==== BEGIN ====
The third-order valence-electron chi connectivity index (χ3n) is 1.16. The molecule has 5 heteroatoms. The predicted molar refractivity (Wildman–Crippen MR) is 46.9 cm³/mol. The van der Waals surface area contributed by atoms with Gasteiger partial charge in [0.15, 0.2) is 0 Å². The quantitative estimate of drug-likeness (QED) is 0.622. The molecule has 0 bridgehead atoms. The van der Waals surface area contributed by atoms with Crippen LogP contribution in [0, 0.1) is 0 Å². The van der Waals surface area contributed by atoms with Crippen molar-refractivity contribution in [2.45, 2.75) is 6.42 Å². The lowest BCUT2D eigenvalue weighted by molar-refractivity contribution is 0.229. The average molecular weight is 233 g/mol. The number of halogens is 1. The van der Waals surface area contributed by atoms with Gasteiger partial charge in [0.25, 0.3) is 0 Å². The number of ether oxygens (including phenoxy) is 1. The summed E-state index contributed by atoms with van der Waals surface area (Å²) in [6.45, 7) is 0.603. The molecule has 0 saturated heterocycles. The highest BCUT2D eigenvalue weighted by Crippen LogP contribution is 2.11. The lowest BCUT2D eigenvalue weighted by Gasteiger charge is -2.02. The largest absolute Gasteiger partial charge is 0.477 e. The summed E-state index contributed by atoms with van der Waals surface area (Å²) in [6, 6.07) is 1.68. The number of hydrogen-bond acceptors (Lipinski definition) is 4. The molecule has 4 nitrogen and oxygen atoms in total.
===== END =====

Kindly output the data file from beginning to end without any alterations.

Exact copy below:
The third-order valence-electron chi connectivity index (χ3n) is 1.16. The molecule has 5 heteroatoms. The predicted molar refractivity (Wildman–Crippen MR) is 46.9 cm³/mol. The van der Waals surface area contributed by atoms with Gasteiger partial charge in [0.15, 0.2) is 0 Å². The quantitative estimate of drug-likeness (QED) is 0.622. The molecule has 0 bridgehead atoms. The van der Waals surface area contributed by atoms with Crippen LogP contribution in [0, 0.1) is 0 Å². The van der Waals surface area contributed by atoms with Crippen molar-refractivity contribution in [2.45, 2.75) is 6.42 Å². The lowest BCUT2D eigenvalue weighted by molar-refractivity contribution is 0.229. The average molecular weight is 233 g/mol. The number of halogens is 1. The van der Waals surface area contributed by atoms with Gasteiger partial charge in [0.25, 0.3) is 0 Å². The number of ether oxygens (including phenoxy) is 1. The summed E-state index contributed by atoms with van der Waals surface area (Å²) in [6.45, 7) is 0.603. The molecule has 0 saturated heterocycles. The highest BCUT2D eigenvalue weighted by Crippen LogP contribution is 2.11. The lowest BCUT2D eigenvalue weighted by Gasteiger charge is -2.02. The largest absolute Gasteiger partial charge is 0.477 e. The summed E-state index contributed by atoms with van der Waals surface area (Å²) in [6, 6.07) is 1.68. The number of hydrogen-bond acceptors (Lipinski definition) is 4. The molecule has 4 nitrogen and oxygen atoms in total.